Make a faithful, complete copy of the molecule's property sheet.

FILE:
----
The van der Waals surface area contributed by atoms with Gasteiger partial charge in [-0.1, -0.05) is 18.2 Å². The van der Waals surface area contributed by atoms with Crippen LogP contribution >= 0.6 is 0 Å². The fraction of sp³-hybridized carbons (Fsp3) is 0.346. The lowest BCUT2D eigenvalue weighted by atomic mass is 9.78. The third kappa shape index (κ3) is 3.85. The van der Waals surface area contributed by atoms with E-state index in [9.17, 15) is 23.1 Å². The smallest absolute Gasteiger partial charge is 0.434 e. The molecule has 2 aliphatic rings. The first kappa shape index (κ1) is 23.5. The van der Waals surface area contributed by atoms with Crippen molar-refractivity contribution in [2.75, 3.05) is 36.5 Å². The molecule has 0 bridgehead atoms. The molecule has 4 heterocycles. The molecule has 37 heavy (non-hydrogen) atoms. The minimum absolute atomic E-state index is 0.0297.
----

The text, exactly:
The van der Waals surface area contributed by atoms with Gasteiger partial charge in [-0.1, -0.05) is 18.2 Å². The van der Waals surface area contributed by atoms with Crippen LogP contribution >= 0.6 is 0 Å². The fraction of sp³-hybridized carbons (Fsp3) is 0.346. The lowest BCUT2D eigenvalue weighted by atomic mass is 9.78. The third kappa shape index (κ3) is 3.85. The van der Waals surface area contributed by atoms with E-state index in [9.17, 15) is 23.1 Å². The smallest absolute Gasteiger partial charge is 0.434 e. The molecule has 2 aliphatic rings. The first kappa shape index (κ1) is 23.5. The van der Waals surface area contributed by atoms with Crippen molar-refractivity contribution in [2.75, 3.05) is 36.5 Å². The molecule has 0 bridgehead atoms. The molecule has 4 heterocycles. The molecule has 37 heavy (non-hydrogen) atoms. The minimum absolute atomic E-state index is 0.0297.